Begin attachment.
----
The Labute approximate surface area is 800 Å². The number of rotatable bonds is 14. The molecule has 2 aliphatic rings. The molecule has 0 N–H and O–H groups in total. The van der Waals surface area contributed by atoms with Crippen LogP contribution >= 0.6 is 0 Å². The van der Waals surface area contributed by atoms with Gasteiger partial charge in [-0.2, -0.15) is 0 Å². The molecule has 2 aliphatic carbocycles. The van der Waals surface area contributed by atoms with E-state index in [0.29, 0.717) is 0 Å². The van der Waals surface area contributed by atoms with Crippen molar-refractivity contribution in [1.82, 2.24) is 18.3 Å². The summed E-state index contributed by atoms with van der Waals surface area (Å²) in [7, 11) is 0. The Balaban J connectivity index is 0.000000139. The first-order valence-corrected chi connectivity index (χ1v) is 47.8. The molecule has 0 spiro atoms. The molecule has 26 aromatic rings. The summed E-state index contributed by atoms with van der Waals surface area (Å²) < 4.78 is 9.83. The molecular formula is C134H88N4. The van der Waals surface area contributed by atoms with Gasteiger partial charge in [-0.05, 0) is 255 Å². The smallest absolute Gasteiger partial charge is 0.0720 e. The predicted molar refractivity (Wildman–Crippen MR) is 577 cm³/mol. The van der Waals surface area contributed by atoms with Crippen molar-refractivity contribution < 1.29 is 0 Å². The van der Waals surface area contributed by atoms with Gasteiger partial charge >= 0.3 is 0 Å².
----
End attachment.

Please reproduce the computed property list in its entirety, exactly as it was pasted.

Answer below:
The Labute approximate surface area is 800 Å². The number of rotatable bonds is 14. The molecule has 2 aliphatic rings. The molecule has 0 N–H and O–H groups in total. The van der Waals surface area contributed by atoms with Crippen LogP contribution >= 0.6 is 0 Å². The van der Waals surface area contributed by atoms with Gasteiger partial charge in [-0.2, -0.15) is 0 Å². The molecule has 2 aliphatic carbocycles. The van der Waals surface area contributed by atoms with E-state index in [0.29, 0.717) is 0 Å². The van der Waals surface area contributed by atoms with Crippen molar-refractivity contribution in [1.82, 2.24) is 18.3 Å². The summed E-state index contributed by atoms with van der Waals surface area (Å²) in [7, 11) is 0. The Balaban J connectivity index is 0.000000139. The first-order valence-corrected chi connectivity index (χ1v) is 47.8. The molecule has 0 spiro atoms. The molecule has 26 aromatic rings. The summed E-state index contributed by atoms with van der Waals surface area (Å²) < 4.78 is 9.83. The molecular formula is C134H88N4. The van der Waals surface area contributed by atoms with Gasteiger partial charge in [-0.05, 0) is 255 Å². The smallest absolute Gasteiger partial charge is 0.0720 e. The predicted molar refractivity (Wildman–Crippen MR) is 577 cm³/mol. The van der Waals surface area contributed by atoms with Crippen molar-refractivity contribution < 1.29 is 0 Å². The van der Waals surface area contributed by atoms with Gasteiger partial charge >= 0.3 is 0 Å².